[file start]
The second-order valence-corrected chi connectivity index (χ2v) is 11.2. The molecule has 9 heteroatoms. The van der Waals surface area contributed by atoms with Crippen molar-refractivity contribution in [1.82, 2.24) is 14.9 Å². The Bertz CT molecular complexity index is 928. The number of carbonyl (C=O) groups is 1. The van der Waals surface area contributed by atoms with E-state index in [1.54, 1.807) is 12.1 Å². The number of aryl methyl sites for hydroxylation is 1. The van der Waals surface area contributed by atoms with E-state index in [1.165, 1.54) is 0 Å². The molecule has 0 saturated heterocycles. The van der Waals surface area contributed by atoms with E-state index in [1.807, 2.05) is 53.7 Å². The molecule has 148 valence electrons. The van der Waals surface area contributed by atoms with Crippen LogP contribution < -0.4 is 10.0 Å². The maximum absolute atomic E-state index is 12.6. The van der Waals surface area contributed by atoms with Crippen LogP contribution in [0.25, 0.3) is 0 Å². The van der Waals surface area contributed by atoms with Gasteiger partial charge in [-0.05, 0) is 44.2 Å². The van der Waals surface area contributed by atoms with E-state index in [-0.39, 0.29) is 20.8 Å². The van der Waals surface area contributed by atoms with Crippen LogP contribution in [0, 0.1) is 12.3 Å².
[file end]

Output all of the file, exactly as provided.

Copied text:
The second-order valence-corrected chi connectivity index (χ2v) is 11.2. The molecule has 9 heteroatoms. The van der Waals surface area contributed by atoms with Crippen molar-refractivity contribution in [1.82, 2.24) is 14.9 Å². The Bertz CT molecular complexity index is 928. The number of carbonyl (C=O) groups is 1. The van der Waals surface area contributed by atoms with E-state index in [1.54, 1.807) is 12.1 Å². The number of aryl methyl sites for hydroxylation is 1. The van der Waals surface area contributed by atoms with E-state index in [1.165, 1.54) is 0 Å². The molecule has 0 saturated heterocycles. The van der Waals surface area contributed by atoms with E-state index in [1.807, 2.05) is 53.7 Å². The molecule has 148 valence electrons. The van der Waals surface area contributed by atoms with Crippen LogP contribution < -0.4 is 10.0 Å². The maximum absolute atomic E-state index is 12.6. The van der Waals surface area contributed by atoms with Crippen LogP contribution in [0.25, 0.3) is 0 Å². The van der Waals surface area contributed by atoms with Gasteiger partial charge in [-0.05, 0) is 44.2 Å². The van der Waals surface area contributed by atoms with E-state index in [-0.39, 0.29) is 20.8 Å². The van der Waals surface area contributed by atoms with Crippen LogP contribution in [0, 0.1) is 12.3 Å².